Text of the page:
- Press Release
- Oct 2, 2022
The Mystery Of A Galaxy’s Missing Dark Matter Deepens
When astronomers using NASA’s Hubble Space Telescope uncovered an oddball galaxy that looked like it didn’t have much dark matter, some thought the finding was hard to believe and looked for a simpler explanation.
Dark matter, after all, is the invisible glue that makes up the bulk of the universe’s matter. All galaxies appear to be dominated by it; in fact, galaxies are thought to form inside immense halos of dark matter.
So, finding a galaxy lacking the invisible stuff is an extraordinary claim that challenges conventional wisdom. It would have the potential to upset theories of galaxy formation and evolution.
This Hubble Space Telescope snapshot reveals an unusual “see-through” galaxy. The giant cosmic cotton ball is so diffuse and its ancient stars so spread out that distant galaxies in the background can be seen through it. Called an ultra-diffuse galaxy, this galactic oddball is almost as wide as the Milky Way, but it contains only 1/200th the number of stars as our galaxy.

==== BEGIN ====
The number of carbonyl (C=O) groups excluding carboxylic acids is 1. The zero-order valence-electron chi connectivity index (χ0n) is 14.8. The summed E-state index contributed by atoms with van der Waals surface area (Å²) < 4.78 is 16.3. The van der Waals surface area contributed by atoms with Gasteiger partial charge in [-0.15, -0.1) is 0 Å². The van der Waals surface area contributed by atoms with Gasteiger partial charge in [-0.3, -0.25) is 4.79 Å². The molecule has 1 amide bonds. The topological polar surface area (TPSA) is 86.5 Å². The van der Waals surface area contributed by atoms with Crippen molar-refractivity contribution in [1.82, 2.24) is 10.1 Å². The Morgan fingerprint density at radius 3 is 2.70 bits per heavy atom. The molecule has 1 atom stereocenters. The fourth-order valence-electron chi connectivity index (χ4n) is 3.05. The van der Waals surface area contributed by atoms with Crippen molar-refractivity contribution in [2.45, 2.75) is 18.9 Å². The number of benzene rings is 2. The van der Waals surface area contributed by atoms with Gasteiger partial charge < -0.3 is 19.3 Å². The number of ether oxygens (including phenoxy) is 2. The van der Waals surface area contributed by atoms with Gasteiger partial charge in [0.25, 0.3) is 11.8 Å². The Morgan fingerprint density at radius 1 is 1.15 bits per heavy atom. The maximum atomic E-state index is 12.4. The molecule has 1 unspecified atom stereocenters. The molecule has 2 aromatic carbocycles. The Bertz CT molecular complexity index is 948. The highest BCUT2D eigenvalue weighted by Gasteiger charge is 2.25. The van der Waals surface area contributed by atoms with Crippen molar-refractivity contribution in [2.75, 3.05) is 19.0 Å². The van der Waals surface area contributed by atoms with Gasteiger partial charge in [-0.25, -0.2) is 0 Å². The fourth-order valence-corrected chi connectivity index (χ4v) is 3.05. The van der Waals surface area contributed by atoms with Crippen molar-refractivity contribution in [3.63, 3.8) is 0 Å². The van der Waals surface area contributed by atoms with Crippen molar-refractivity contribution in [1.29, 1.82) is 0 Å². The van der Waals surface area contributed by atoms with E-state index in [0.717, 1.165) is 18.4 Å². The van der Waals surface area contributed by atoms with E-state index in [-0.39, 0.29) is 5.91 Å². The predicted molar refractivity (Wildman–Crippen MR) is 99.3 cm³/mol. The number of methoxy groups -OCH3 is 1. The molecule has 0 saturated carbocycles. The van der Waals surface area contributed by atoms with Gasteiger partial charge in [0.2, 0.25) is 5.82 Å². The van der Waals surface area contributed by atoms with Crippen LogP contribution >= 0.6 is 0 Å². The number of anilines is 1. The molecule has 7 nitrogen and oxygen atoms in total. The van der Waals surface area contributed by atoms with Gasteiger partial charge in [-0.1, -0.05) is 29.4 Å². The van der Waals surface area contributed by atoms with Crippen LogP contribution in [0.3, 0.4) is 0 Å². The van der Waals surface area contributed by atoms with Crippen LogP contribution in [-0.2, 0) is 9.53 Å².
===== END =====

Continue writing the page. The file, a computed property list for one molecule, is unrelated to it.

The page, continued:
The ghostly galaxy doesn’t appear to have a noticeable central region, spiral arms, or a disk. Researchers calculated a more accurate distance to the galaxy, named NGC 1052-DF2, or DF2, by using Hubble to observe about 5,400 aging red giant stars. Red giant stars all reach the same peak brightness, so they are reliable yardsticks to measure distances to galaxies. The research team estimates that DF2 is 72 million light-years from Earth.
They say the distance measurement solidifies their claim that DF2 lacks dark matter, the invisible glue that makes up the bulk of the universe’s contents. The galaxy contains at most 1/400th the amount of dark matter that the astronomers had expected. The observations were taken between December 2020 and March 2021 with Hubble’s Advanced Camera for Surveys.
Image credit: SCIENCE: NASA, ESA, STScI, Zili Shen (Yale), Pieter van Dokkum (Yale), Shany Danieli (IAS) IMAGE PROCESSING: Alyssa Pagan (STScI)